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This thread resurrection together with the recent Tintin appreciation thread shows that the Williams scores from the 2010s have often been talked down too much after release.  The music is not always

We just wanted to celebrate Johnnys 88th birthday and decided to watch something he scored, ended up with BFG which was perfect for our youngest, 7 year old. The dubbed version was so great, Dahl's br

Thanks to a friend who has seen the sheet music, I can reveal how JW constructed this OST album   1 Overture (1:18) unknown rewrite of the opening of End Credits 2 The Witching Ho

They posted a similar photo....

.... in September when he was working on TFA. This photo is new, though (in fact, you can see that Williams has been moved to a new parking space). Also, TFA was recorded at Sony, and I believe The BFG is, too, so since these photos show Fox Studios it may indicate work on mixing and/or editing rather than the actual recording.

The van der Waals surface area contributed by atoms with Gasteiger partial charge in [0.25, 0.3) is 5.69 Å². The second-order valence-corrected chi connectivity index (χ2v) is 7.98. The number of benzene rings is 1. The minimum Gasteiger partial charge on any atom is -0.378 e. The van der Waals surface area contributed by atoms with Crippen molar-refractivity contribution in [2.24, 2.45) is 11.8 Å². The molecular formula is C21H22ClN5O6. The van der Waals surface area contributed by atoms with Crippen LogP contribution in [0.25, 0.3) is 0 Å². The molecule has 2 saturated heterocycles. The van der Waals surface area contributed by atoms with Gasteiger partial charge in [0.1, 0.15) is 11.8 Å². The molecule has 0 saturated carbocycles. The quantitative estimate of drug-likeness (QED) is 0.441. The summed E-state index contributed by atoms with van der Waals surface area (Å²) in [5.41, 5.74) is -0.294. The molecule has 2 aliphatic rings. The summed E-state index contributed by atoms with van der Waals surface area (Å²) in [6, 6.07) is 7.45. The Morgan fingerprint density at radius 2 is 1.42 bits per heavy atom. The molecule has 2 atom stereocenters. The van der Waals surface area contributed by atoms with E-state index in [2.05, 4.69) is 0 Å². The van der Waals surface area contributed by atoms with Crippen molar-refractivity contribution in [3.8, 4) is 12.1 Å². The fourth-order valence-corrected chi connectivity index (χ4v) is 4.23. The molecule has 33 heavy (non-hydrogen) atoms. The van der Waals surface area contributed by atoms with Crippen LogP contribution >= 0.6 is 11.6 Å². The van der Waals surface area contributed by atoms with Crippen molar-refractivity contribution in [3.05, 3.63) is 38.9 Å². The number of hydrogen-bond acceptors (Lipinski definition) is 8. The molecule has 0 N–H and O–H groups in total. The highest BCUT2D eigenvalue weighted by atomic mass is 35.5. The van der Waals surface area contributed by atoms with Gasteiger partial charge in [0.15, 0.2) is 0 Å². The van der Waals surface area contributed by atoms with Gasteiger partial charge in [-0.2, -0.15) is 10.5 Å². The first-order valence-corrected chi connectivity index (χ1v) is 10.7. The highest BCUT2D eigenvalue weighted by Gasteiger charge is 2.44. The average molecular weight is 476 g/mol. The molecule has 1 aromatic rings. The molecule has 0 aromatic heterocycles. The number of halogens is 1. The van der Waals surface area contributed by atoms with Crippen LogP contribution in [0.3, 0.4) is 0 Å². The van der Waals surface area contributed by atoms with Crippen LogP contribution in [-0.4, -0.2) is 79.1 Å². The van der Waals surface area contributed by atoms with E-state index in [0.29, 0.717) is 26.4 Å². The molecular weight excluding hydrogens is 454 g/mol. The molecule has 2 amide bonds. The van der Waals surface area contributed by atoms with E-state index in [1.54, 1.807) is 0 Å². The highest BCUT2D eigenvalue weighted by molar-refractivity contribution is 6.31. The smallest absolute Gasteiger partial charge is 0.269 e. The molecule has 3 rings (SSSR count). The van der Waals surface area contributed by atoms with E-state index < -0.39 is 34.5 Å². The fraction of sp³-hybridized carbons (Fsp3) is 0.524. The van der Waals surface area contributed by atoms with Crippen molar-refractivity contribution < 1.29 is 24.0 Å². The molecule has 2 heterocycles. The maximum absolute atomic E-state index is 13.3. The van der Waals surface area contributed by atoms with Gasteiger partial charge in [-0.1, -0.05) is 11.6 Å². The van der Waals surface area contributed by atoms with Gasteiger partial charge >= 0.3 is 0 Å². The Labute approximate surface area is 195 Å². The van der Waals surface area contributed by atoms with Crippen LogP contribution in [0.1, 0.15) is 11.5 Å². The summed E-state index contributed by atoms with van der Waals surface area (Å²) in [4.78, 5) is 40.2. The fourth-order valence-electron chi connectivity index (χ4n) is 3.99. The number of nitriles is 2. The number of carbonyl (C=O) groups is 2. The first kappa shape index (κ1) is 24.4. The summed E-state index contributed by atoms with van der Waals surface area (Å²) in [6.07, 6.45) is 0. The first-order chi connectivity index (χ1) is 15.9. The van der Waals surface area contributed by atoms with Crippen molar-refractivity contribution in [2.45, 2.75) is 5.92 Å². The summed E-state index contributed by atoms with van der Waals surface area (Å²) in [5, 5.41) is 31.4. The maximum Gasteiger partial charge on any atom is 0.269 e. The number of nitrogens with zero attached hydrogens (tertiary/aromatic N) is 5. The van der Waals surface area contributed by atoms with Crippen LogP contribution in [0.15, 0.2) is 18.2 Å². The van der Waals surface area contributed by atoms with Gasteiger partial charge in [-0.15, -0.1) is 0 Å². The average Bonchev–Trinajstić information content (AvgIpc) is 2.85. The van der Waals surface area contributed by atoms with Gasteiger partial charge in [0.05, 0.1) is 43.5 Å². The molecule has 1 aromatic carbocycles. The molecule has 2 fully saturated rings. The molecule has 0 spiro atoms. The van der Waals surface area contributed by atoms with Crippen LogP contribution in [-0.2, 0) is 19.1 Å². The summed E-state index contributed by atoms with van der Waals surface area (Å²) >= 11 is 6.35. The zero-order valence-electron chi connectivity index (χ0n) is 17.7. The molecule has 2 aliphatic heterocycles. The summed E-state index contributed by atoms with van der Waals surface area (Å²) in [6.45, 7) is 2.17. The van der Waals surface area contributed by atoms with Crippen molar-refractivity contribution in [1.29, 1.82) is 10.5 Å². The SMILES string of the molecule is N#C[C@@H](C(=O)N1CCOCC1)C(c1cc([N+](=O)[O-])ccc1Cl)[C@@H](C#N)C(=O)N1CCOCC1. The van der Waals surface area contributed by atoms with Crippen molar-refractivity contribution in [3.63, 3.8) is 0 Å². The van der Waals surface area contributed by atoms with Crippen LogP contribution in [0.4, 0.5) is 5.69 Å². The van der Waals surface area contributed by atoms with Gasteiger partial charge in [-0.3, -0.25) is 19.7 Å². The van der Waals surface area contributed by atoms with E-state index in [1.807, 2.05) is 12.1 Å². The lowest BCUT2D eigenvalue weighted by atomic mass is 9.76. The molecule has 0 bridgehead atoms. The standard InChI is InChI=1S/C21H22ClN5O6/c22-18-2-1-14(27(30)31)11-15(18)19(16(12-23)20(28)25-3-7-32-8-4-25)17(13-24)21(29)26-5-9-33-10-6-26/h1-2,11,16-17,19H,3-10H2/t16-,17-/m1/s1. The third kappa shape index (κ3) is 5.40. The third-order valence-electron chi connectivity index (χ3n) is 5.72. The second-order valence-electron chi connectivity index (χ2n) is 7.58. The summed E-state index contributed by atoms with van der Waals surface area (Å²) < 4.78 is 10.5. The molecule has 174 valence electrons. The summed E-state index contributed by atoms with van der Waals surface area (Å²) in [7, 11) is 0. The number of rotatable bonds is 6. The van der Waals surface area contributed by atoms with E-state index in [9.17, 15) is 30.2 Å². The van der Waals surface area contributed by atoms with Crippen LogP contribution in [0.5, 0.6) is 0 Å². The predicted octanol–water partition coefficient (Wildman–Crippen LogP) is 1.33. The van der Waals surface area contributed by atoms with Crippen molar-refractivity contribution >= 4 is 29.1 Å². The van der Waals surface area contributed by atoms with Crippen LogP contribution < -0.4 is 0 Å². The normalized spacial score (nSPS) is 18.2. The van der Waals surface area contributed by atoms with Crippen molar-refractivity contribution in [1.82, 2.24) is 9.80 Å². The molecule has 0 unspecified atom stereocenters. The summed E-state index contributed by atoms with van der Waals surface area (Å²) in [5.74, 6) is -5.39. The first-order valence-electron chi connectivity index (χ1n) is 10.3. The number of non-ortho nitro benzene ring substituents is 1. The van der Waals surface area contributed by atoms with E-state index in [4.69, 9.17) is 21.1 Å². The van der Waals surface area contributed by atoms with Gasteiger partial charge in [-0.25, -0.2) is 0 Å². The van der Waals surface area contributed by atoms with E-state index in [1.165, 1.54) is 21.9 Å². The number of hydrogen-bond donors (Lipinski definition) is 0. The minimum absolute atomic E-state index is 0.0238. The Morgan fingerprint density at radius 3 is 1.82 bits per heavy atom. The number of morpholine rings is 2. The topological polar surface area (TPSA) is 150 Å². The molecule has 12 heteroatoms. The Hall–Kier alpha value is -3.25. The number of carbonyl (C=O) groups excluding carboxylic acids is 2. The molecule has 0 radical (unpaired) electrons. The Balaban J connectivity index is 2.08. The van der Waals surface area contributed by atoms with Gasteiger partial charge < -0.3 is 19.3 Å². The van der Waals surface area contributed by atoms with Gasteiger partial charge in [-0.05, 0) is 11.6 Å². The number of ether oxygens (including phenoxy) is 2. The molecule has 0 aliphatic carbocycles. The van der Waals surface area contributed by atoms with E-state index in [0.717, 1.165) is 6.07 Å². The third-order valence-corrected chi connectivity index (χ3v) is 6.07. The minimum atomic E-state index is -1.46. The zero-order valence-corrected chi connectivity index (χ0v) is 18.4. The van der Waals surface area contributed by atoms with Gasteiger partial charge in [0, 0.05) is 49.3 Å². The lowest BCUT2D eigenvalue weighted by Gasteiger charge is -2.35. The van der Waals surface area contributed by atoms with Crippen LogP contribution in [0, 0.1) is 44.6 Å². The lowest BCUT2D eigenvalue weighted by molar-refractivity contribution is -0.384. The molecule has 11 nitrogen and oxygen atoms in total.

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12 hours ago, Tom said:

they have posted it; it is their way of saying Williams is currently scoring. 

So he would have flown back from Philly to LA and then he's flying back east to Boston for next week's concerts? That can't be good for his back. I thought he would have preferred spending the week on the East Coast, maybe walking amongst the trees of Boston Common writing his next concerto.

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Both. According to the schedule, Saturday at 11:45am and 7pm and then Sunday at 5:30pm. 

 

I believe both of the Saturdays are invite-only gala premiere screenings, don't know if that will mean anything in terms of whether immediate reactions are allowed out or not but I'm guessing we'll see at least a few.